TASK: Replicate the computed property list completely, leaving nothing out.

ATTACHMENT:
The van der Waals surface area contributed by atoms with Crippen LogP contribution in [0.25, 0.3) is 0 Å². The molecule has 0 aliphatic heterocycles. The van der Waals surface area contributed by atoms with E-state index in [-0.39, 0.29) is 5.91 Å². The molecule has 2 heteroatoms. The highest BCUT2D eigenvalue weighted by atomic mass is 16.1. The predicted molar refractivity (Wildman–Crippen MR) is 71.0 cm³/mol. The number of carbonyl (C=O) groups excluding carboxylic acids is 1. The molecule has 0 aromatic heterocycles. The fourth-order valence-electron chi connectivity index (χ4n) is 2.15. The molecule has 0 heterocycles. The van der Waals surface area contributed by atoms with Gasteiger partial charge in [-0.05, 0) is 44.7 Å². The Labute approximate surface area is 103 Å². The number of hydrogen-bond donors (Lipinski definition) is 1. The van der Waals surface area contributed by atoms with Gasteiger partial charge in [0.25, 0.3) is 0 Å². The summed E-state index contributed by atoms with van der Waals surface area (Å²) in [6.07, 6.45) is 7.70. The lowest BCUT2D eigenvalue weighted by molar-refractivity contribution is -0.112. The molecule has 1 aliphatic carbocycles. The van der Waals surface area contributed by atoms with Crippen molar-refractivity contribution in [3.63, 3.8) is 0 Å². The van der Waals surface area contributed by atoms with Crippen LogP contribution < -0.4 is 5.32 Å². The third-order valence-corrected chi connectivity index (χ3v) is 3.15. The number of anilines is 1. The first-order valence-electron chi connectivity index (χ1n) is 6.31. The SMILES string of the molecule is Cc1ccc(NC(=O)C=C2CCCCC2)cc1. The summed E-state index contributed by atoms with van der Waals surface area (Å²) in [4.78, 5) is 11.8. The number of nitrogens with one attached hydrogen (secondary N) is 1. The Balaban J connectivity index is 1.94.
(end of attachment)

The van der Waals surface area contributed by atoms with Crippen LogP contribution in [0.25, 0.3) is 0 Å². The molecule has 0 aliphatic heterocycles. The van der Waals surface area contributed by atoms with E-state index in [-0.39, 0.29) is 5.91 Å². The molecule has 2 heteroatoms. The highest BCUT2D eigenvalue weighted by atomic mass is 16.1. The predicted molar refractivity (Wildman–Crippen MR) is 71.0 cm³/mol. The number of carbonyl (C=O) groups excluding carboxylic acids is 1. The molecule has 0 aromatic heterocycles. The fourth-order valence-electron chi connectivity index (χ4n) is 2.15. The molecule has 0 heterocycles. The van der Waals surface area contributed by atoms with Gasteiger partial charge in [-0.05, 0) is 44.7 Å². The Labute approximate surface area is 103 Å². The number of hydrogen-bond donors (Lipinski definition) is 1. The van der Waals surface area contributed by atoms with Gasteiger partial charge in [0.25, 0.3) is 0 Å². The summed E-state index contributed by atoms with van der Waals surface area (Å²) in [6.07, 6.45) is 7.70. The lowest BCUT2D eigenvalue weighted by molar-refractivity contribution is -0.112. The molecule has 1 aliphatic carbocycles. The van der Waals surface area contributed by atoms with Crippen molar-refractivity contribution in [3.63, 3.8) is 0 Å². The van der Waals surface area contributed by atoms with Crippen LogP contribution < -0.4 is 5.32 Å². The third-order valence-corrected chi connectivity index (χ3v) is 3.15. The number of anilines is 1. The first-order valence-electron chi connectivity index (χ1n) is 6.31. The SMILES string of the molecule is Cc1ccc(NC(=O)C=C2CCCCC2)cc1. The summed E-state index contributed by atoms with van der Waals surface area (Å²) in [4.78, 5) is 11.8. The number of nitrogens with one attached hydrogen (secondary N) is 1. The Balaban J connectivity index is 1.94.